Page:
Smart Bombs and Tea Leaves: The Future of Breast Cancer Treatment

self breast examOctober is National Breast Cancer Awareness Month. In the breast cancer world there’s always a lot of talk about “finding the cure.” I don’t know that it’s possible to find a cure for any type of cancer. I think that addressing cancer has to consist of a two-pronged approach: 1) Focusing on the causes so we can effectively engage in prevention and 2) Finding better (i.e. more effective and less devastating) treatment options for those who already have it. I firmly believe that prevention is the best long-term solution for significantly reducing the incidence of breast cancer (or any other type of cancer for that matter) and developing better tools and technology for early detection are also critical. There are many things we can do to lower our risk of developing cancer, but at the end of the day, if we’re not so lucky, having a wider range or treatment options would make a difficult situation a whole lot better and improve our odds of survival.

Despite all of the support and funding for breast cancer research and the advances in treatment achieved over the past 20 years, women diagnosed with breast cancer today still have limited and often devastating options for treatment. Depending on the type of breast cancer and the stage that it’s diagnosed at, women basically have three options: surgery to remove part or all of the breast, chemotherapy, or radiation –or some combination of these.

If you or someone you know has suffered through breast cancer treatment, then you know how hard it is on both the body and the mind. But there is a glimmer of hope that more and better treatment options are on the horizon. A number of recently concluded studies reveal new treatments for breast cancer with promising results.

The first study, sponsored by Genentech, tested a new treatment that targets and kills breast cancer cells while leaving healthy cells undamaged. Nearly 1,000 women with advanced breast cancer took part in the study, and according to researchers, the treatment stopped the progression of breast cancer for several months. This form of highly targeted treatment also appears to improve survival rates. Compared to another group who were given standard cancer treatment drugs, 20 percent more of the women involved in this study were still alive after two years.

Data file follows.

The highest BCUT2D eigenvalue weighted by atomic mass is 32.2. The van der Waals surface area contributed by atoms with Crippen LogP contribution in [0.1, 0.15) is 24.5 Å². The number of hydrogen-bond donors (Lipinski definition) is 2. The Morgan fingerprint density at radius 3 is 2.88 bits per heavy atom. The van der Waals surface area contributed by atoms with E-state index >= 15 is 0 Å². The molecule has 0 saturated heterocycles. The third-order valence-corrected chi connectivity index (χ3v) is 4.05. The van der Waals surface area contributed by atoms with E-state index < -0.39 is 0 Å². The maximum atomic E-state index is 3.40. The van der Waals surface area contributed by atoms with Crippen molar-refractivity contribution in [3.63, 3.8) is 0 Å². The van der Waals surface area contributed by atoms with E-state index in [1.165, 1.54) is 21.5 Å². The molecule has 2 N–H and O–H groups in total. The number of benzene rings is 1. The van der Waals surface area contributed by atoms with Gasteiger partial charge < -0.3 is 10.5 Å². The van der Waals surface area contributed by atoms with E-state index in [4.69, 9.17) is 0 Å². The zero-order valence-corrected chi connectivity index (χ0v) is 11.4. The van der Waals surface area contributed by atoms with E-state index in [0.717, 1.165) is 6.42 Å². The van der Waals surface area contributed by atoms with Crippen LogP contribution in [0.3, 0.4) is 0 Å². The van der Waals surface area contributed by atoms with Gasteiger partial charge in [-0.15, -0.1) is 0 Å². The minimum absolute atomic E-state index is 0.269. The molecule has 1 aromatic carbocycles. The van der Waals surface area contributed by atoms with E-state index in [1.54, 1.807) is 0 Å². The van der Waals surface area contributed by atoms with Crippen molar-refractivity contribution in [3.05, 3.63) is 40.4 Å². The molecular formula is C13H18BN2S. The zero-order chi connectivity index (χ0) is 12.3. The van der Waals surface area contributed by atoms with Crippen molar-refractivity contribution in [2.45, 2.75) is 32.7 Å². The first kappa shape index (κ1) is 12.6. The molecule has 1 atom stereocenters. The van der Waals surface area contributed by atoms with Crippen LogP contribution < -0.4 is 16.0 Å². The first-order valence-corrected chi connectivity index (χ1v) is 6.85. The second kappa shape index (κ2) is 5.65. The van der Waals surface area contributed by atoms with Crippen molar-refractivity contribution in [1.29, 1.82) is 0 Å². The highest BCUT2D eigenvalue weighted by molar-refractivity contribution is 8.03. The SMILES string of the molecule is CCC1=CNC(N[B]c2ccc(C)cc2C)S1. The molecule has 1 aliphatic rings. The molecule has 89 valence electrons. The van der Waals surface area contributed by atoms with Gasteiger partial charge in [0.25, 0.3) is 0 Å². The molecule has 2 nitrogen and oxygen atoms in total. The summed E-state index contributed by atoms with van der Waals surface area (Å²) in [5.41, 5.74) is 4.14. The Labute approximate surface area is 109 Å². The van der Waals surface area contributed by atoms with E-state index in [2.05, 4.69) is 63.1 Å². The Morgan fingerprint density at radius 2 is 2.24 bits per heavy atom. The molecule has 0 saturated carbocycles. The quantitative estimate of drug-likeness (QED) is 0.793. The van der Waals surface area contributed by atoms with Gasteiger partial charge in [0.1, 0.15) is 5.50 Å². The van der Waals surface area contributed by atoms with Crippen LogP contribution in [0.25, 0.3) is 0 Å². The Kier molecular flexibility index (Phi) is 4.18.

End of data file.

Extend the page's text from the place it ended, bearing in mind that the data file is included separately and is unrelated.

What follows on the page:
This new treatment, called the T-DM1, is being dubbed “smart bomb” by researchers. Researchers combined Herceptin (the first gene-targeted therapy for breast cancer) with a chemotherapy that is normally too toxic to give on its own and another chemical that keeps the two substances bonded together until they reach a cancer cell. Once the cancer-killing cocktail comes in contact with a cancer cell, it releases the toxin to kill just the cancer cell.

The researchers in this study are confident that this double weapon will not be as damaging to the body as current treatments for breast cancer. Dr. Jennifer Ashton, an OB/Gyn and former medical correspondent for CBS News explains it like this: “Think of it like a heat-seeking missile with a nuclear warhead. So it travels around the body, does no damage until it meets the cancer, and then it deploys a massively toxic dose that wipes out [just] the cancer.”

While some of the women on T-DM1 showed signs of minor liver damage and low levels of blood clotting agents, most did not experience the usual problems of chemotherapy. The study’s leader, Dr. Kimberly Blackwell of Duke University added: “People don’t lose their hair, they don’t throw up. They don’t need nausea medicines, they don’t need transfusions.” You can view the ABC News story on this here.

Another study in England took a look at a more natural treatment approach for breast cancer. Scientists at Aston University in Birmingham and Russells Hall Hospital in Dudely examined the effects of a plant extract on cancer cells. The plant is called Virgin’s Mantle (Fagonia cretica) and it grows in the desert regions of Pakistan, India, Africa, and parts of Europe. It was chosen as the focus for this study because virgin’s mantle extracts are used to make medicinal tea in some of these places. In fact, a small hospital in Pakistan began using the herbal tea 40 years ago to treat breast cancer patients.